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Introduction to Management Accounting

Chapter 4

Cost Management Systems


and Activity-Based Costing

Learning
Objective 1

Cost Management System

A cost management system (CMS) is


a collection of tools and techniques
that identifies how managements
decisions affect costs.

Cost Management System


The primary purposes of a cost
management system are to provide...

cost information for strategic


management decisions,
cost information for
operational control, and
measure of inventory value and cost
of goods sold for financial reporting.

Cost Accounting Systems


Cost accounting is that part of the cost
management system that measures
costs for the purposes of management
decision making and financial reporting.

Learning
Objective 2

Cost Accounting System

Cost
accumulation:

Collecting costs by some


natural classification
such as materials or labor

Cost
assignment:

Tracing costs to one or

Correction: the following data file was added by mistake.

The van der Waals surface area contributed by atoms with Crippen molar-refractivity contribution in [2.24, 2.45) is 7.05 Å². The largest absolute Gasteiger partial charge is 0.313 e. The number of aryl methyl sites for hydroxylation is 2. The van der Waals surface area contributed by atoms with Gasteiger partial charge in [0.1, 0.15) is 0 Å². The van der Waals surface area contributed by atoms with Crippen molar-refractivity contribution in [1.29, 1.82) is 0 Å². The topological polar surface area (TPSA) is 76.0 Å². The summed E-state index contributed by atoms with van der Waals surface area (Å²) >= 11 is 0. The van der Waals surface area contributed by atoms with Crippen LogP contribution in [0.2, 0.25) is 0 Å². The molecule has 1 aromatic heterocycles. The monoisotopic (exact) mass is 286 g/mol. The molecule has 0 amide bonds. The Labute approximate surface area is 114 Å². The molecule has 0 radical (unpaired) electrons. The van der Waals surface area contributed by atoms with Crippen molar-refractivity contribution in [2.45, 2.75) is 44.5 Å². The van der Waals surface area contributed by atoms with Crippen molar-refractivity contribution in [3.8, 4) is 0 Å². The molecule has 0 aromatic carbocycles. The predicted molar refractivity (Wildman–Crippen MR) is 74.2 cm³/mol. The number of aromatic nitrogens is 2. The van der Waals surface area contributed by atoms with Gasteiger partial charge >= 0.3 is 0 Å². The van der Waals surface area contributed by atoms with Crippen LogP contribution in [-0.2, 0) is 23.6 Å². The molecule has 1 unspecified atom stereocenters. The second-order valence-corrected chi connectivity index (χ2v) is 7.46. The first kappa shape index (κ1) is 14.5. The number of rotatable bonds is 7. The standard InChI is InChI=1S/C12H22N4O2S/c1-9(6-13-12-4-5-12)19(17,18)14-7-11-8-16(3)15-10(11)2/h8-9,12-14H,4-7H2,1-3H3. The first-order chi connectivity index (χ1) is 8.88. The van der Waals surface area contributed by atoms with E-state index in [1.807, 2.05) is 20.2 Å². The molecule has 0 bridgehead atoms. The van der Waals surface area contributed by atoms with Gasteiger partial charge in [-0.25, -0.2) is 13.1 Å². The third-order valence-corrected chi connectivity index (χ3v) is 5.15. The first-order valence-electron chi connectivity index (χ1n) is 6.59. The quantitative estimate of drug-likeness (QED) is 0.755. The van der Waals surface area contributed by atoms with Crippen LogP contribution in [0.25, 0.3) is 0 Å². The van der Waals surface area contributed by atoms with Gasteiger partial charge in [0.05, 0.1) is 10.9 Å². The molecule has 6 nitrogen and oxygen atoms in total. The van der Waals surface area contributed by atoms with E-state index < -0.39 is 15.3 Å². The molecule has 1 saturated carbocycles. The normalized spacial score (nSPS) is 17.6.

more cost objectives

Cost Accounting System


Cost
accumulation

Material costs
(metals)

Cost assignment
to cost objects
1. Departments
2. Activities

Machining Department
Activity Activity
Activity Activity
Cabinets

3. Products

Finishing Department
Activity Activity
Activity Activity
Cabinets

Desks

Desks
Tables

Tables

Cost
A cost is a sacrifice or giving up of
resources for a particular purpose.

Costs are frequently measured by


the monetary units that must be
paid for goods and services.

Cost Object
A cost object (objective) is anything for which
A separate measurement of costs is desired.

Customers

Departments
Service

Processing orders

Product

Learning
Objective 3

Direct, Indirect, and Unallocated Costs

Direct costs can be identified specifically and exclusively


with a given cost objective in an economically feasible way.

Indirect costs cannot be identified specifically and exclusively


With a given cost objective in an economically feasible way.

Unallocated costs are recorded but


not assigned to any cost object.

Learning
Objective 4

Cost Allocation

Cost allocation is used to assign indirect costs to cost objects, in proportion


to the cost objects use of a particular cost-allocation base.
A cost-allocation base is some measure of input or output that
determines the amount of cost to be allocated to a particular cost object.